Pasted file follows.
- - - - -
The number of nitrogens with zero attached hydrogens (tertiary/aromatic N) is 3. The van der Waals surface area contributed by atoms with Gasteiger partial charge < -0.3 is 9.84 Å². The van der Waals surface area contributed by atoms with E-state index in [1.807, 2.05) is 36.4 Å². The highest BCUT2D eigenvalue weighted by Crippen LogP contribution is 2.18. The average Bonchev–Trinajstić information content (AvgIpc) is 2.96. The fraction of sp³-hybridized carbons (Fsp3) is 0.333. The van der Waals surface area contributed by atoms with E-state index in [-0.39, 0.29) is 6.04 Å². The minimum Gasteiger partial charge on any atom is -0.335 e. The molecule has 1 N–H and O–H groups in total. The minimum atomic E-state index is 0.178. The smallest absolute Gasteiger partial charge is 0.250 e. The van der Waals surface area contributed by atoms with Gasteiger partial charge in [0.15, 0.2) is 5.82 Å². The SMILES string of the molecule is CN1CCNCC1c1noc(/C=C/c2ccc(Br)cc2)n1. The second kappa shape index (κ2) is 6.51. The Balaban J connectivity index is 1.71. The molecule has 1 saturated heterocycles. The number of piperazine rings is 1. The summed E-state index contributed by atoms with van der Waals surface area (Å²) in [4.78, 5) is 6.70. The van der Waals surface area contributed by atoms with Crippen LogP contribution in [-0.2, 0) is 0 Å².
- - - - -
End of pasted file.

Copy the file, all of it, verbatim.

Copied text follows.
The number of nitrogens with zero attached hydrogens (tertiary/aromatic N) is 3. The van der Waals surface area contributed by atoms with Gasteiger partial charge < -0.3 is 9.84 Å². The van der Waals surface area contributed by atoms with E-state index in [1.807, 2.05) is 36.4 Å². The highest BCUT2D eigenvalue weighted by Crippen LogP contribution is 2.18. The average Bonchev–Trinajstić information content (AvgIpc) is 2.96. The fraction of sp³-hybridized carbons (Fsp3) is 0.333. The van der Waals surface area contributed by atoms with E-state index in [-0.39, 0.29) is 6.04 Å². The minimum Gasteiger partial charge on any atom is -0.335 e. The molecule has 1 N–H and O–H groups in total. The minimum atomic E-state index is 0.178. The smallest absolute Gasteiger partial charge is 0.250 e. The van der Waals surface area contributed by atoms with Gasteiger partial charge in [0.15, 0.2) is 5.82 Å². The SMILES string of the molecule is CN1CCNCC1c1noc(/C=C/c2ccc(Br)cc2)n1. The second kappa shape index (κ2) is 6.51. The Balaban J connectivity index is 1.71. The molecule has 1 saturated heterocycles. The number of piperazine rings is 1. The summed E-state index contributed by atoms with van der Waals surface area (Å²) in [4.78, 5) is 6.70. The van der Waals surface area contributed by atoms with Crippen LogP contribution in [-0.2, 0) is 0 Å².